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PRI's Environmental News Magazine

Cape Haddock

Air Date: Week of July 30, 1999

Proposed cod-fishing restrictions off Cape Cod this summer are causing concern that tourism will be hurt on the peninsula that bears the fish’s name. But humorist and Massachusetts native Jimmy Tingle says don’t raise the alarm just yet.

Transcript

CURWOOD: Gloucester isn't the only place in Massachusetts with fish issues. On Cape Cod, proposed restrictions on ground fishing, especially the taking of cod itself, are set to go into effect on August 15th. Chefs are already planning menus to replace traditional cod dishes. Still, others worry that seafood platters without cod? That could hurt tourism on the peninsula which bears the fish's name. But don't ring the alarm bells yet, says Jimmy Tingle, humorist for CBS's 60 Minutes II.

TINGLE: Listen, I'm not saying cod is not important. It is. And I'm pretty sure I like it. I just cannot ever remember ordering it in a restaurant or even seeing it on a menu. Fish and chips and fish sticks may in fact be cod, but I don't really know because I'm no expert on seafood.

As a matter of fact, as a lifelong resident of Massachusetts, I'm embarrassed to admit that the last time I ordered fish on Cape Cod, it was a Filet O' Fish at McDonald's. I asked the manager what kind of fish McDonald's uses in the Filet O' Fish, hoping he would say cod. But instead he said haddock, which kind of makes perfect sense because we now know that on Cape Cod, there is no cod.

But maybe if the Cape Cod Chamber of Commerce were to change the name of Cape Cod to Cape Haddock, they can actually trick the cod into thinking it was safe to come back to the cape. But before anybody takes that idea too seriously, let me just say I don't think the tourism industry has anything to worry about. I mean, come on, the last people to get really excited about the availability of codfish on Cape Cod were probably the pilgrims, and you can't really blame them. When it came to food in the 1620s there were not a lot of other options.

Today, of course, people come from all over the world to Cape Cod, but they come for the sun, the sea, the sand, and the romance, not the cod. Now, if there were a shortage of beer on the cape, that would affect tourism. I mean, when was the last time somebody walked into a bar and said, "It's my first day of vacation. I've been driving for 12 hours straight. Give me a cod!" Another reason we have nothing to worry about is that we have all sorts of other great seafood on the cape: lobster and crab, flounder, bass, bluefish, clams, oysters, and my personal favorite, scrod. That's right, scrod, which I think may be an old Pilgrim acronym, which actually means "some kind of cod."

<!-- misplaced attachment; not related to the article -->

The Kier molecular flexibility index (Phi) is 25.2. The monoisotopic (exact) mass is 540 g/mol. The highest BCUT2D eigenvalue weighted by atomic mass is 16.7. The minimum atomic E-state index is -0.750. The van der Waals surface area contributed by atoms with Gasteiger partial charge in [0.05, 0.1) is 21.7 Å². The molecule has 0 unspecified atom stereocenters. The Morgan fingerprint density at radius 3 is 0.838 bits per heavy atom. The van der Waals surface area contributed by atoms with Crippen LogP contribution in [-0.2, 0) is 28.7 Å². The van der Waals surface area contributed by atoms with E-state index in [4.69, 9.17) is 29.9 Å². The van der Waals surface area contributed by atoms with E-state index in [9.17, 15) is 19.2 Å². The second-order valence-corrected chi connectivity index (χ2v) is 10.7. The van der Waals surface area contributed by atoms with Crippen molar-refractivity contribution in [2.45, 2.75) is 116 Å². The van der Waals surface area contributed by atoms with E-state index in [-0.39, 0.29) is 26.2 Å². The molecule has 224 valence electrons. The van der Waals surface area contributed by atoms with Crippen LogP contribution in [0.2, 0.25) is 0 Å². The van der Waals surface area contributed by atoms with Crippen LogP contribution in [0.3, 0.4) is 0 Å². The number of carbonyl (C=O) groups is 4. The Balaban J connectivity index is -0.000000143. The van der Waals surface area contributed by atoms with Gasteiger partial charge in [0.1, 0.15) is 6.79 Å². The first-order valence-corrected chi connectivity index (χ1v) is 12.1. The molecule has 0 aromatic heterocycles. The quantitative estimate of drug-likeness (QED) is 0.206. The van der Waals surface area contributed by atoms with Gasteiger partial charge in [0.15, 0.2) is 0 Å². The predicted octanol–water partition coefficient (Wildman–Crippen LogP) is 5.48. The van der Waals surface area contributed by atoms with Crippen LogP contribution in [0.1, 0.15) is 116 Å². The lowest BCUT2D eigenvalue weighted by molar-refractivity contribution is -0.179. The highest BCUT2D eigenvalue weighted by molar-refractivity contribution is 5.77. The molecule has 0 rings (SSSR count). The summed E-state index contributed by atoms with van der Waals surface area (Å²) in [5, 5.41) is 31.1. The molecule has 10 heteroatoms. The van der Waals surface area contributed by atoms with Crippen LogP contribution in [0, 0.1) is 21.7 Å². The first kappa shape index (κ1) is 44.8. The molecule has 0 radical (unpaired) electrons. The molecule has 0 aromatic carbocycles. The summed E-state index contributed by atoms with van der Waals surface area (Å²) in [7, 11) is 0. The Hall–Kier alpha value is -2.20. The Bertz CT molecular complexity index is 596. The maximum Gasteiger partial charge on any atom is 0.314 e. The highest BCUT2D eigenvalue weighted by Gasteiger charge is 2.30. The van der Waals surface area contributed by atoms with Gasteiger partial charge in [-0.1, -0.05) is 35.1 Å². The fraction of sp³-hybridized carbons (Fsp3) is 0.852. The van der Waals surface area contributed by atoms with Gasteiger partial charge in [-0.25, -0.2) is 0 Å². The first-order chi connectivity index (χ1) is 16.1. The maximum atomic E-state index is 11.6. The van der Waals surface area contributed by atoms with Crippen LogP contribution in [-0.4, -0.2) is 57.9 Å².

Now, if none of these choices is attractive to you, you can always try the catch of the day. I have never been disappointed with the catch of the day. Although it is an odd name for an entree. The catch of the day is really another way of saying, "Of all the fish in the sea, this is the only one that didn't get away." Probably not the brightest fish in the school.

Anyway, if you do come to Cape Cod this summer, come for the ocean. Bask on the beaches. Fantasize about moving there and becoming a famous writer. Or at least a waiter. You will be amazed by the hospitality of the people, the beauty of the sunsets, and the price of the real estate. Relax. Have fun. You're on vacation. If you can't find cod on the menu, remember, you're in Massachusetts. You can always order "the chowdah."

CURWOOD: Humorist Jimmy Tingle can also be heard Tuesday nights on CBS's 60 Minutes II. His web site is www.jimmytingle.com.

 

 

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